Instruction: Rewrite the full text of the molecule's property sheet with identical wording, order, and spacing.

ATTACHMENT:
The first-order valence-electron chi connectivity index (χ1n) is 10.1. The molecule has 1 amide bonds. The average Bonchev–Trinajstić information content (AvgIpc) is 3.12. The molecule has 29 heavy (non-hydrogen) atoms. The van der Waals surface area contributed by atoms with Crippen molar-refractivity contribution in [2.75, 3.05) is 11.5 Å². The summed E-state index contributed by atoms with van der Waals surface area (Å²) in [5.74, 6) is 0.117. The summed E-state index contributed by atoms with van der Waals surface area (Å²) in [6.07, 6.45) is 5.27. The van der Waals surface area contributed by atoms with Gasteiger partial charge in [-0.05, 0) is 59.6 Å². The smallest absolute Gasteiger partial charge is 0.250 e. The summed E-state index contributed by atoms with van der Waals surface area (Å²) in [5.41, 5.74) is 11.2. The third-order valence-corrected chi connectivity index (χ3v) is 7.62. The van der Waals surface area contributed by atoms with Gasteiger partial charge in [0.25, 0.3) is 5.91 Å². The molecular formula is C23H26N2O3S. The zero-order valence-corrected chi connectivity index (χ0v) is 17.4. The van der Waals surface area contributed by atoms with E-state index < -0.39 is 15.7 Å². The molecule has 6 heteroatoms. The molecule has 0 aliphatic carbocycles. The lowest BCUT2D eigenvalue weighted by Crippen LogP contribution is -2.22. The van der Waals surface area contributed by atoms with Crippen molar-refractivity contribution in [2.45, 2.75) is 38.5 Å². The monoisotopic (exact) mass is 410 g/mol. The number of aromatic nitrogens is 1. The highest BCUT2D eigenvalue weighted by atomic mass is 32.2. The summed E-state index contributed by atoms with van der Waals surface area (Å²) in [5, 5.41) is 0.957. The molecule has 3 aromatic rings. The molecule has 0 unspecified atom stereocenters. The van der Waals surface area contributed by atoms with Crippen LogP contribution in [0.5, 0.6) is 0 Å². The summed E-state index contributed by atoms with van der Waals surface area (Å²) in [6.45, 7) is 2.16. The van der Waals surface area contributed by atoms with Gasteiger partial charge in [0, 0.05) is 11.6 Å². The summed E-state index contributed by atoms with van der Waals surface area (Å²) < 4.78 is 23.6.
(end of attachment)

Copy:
The first-order valence-electron chi connectivity index (χ1n) is 10.1. The molecule has 1 amide bonds. The average Bonchev–Trinajstić information content (AvgIpc) is 3.12. The molecule has 29 heavy (non-hydrogen) atoms. The van der Waals surface area contributed by atoms with Crippen molar-refractivity contribution in [2.75, 3.05) is 11.5 Å². The summed E-state index contributed by atoms with van der Waals surface area (Å²) in [5.74, 6) is 0.117. The summed E-state index contributed by atoms with van der Waals surface area (Å²) in [6.07, 6.45) is 5.27. The van der Waals surface area contributed by atoms with Gasteiger partial charge in [-0.05, 0) is 59.6 Å². The smallest absolute Gasteiger partial charge is 0.250 e. The summed E-state index contributed by atoms with van der Waals surface area (Å²) in [5.41, 5.74) is 11.2. The third-order valence-corrected chi connectivity index (χ3v) is 7.62. The van der Waals surface area contributed by atoms with Gasteiger partial charge in [0.25, 0.3) is 5.91 Å². The molecular formula is C23H26N2O3S. The zero-order valence-corrected chi connectivity index (χ0v) is 17.4. The van der Waals surface area contributed by atoms with E-state index < -0.39 is 15.7 Å². The molecule has 6 heteroatoms. The molecule has 0 aliphatic carbocycles. The lowest BCUT2D eigenvalue weighted by Crippen LogP contribution is -2.22. The van der Waals surface area contributed by atoms with Crippen molar-refractivity contribution in [2.45, 2.75) is 38.5 Å². The monoisotopic (exact) mass is 410 g/mol. The number of aromatic nitrogens is 1. The highest BCUT2D eigenvalue weighted by atomic mass is 32.2. The summed E-state index contributed by atoms with van der Waals surface area (Å²) in [5, 5.41) is 0.957. The molecule has 3 aromatic rings. The molecule has 0 unspecified atom stereocenters. The van der Waals surface area contributed by atoms with Crippen LogP contribution in [0.5, 0.6) is 0 Å². The summed E-state index contributed by atoms with van der Waals surface area (Å²) in [6.45, 7) is 2.16. The van der Waals surface area contributed by atoms with Gasteiger partial charge in [0, 0.05) is 11.6 Å². The summed E-state index contributed by atoms with van der Waals surface area (Å²) < 4.78 is 23.6.